Biologists on Wednesday will continue studies on the effect reduced flows in the Provo River could have on the stream's blue-ribbon fishery.

Low flows from Deer Creek Reservoir - reduced from 100 cubic feet per second to 60 cfs - were ordered by the Utah Department of Natural Resources and will last through Friday. Officials hope to use data to project the impact that long-term low flows would have on fish habitat.Permanent reduced flows would enable storage of additional water in Deer Creek Reservoir. Previous studies, however, recommended that flows be maintained at 100 cfs along the seven-mile stretch between Deer Creek Dam and Olmstead Diversion Dam.

The study originally was to be done last winter, but officials postponed it to better prepare. The delay resulted in an improved study design expected to produce valuable information, said Barry Wirth, spokesman for the Bureau of Reclamation's Upper Colorado Region.

The delay also prevented any damage to redds - areas where trout lay their eggs - because at the time some fish still were spawning and laying eggs in shallow water near river banks.

"There will be two studies going on simultaneously," Wirth said. "They'll be looking at the fishing habitat as well as the insects the fish eat."

Wirth said a team of biologists contracted by the Bureau of Reclamation began studying Tuesday the impact the lower flows have on insects along the river banks. On Wednesday, biologists from the state Division of Wildlife Resources,U.S. Fish and Wildlife Service, Bureau of Reclamation and Central Utah Water Conservancy District will begin studying how fish are affected by lower flows.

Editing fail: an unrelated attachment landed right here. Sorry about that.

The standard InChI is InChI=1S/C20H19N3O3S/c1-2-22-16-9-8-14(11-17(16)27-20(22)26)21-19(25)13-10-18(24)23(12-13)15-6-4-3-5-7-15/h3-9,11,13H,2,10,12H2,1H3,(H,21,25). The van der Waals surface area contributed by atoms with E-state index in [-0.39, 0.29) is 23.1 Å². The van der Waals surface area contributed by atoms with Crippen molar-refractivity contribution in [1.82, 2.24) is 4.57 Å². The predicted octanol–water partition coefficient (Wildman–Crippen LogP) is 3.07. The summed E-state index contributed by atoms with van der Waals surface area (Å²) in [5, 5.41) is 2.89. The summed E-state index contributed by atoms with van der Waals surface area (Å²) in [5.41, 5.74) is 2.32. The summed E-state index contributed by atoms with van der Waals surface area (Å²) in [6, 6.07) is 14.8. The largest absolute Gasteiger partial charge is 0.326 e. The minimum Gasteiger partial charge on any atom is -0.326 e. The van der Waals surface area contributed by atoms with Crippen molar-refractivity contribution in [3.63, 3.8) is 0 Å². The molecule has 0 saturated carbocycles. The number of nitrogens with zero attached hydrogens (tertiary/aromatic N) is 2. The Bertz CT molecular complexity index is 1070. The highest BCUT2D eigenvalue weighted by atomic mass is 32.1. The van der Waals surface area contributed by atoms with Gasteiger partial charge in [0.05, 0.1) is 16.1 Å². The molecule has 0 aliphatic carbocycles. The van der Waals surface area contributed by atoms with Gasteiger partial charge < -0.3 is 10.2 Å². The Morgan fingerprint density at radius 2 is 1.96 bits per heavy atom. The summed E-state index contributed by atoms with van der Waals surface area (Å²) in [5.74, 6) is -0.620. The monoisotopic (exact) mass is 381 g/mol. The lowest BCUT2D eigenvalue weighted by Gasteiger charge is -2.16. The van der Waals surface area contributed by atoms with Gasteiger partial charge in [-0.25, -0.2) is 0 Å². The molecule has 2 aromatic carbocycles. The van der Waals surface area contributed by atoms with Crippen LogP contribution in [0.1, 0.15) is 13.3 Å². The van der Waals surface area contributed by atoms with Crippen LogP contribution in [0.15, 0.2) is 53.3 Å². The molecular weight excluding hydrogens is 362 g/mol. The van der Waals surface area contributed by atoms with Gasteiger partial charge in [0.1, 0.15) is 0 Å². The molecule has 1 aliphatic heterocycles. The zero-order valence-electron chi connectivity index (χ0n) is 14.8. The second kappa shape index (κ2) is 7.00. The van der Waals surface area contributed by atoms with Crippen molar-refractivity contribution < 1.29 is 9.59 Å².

Data will be used to extrapolate the effect permanent reduced flows would have.

Wirth said officials have no plans to reduce flows further and any decision on permanent reductions would come after a report on the study is completed Dec. 1.

Even if the study shows that the fishery could handle reduced river levels, flows would not necessarily be reduced unless a request were made to and granted by the Bureau of Reclamation, Wirth said.

"You can't really speculate on what the future holds. Right now nobody knows."

He said officials don't believe four days of reduced flows will have a major impact on fish or their food chain.

"Over the short term, a couple of days time . . . we're not going to create stress on the fishing population or reduce that population," Wirth said. "They'll be OK between now and Friday."

In December, the Provo River Water Users Association ordered Provo River flow cut to 40 cfs because of concerns that low snowpack and runoff wouldn't fill Deer Creek Reservoir. The Bureau of Reclamation, however, overrode that decision and ordered flows increased to 100 cfs to protect fish.

Provo River water users and others have questioned whether flows as high as 100 cfs are essential to protect the fishery. Reduced flows would allow increased storage in Deer Creek Reservoir, which likely would drop below its current low level if Utah experiences another dry year.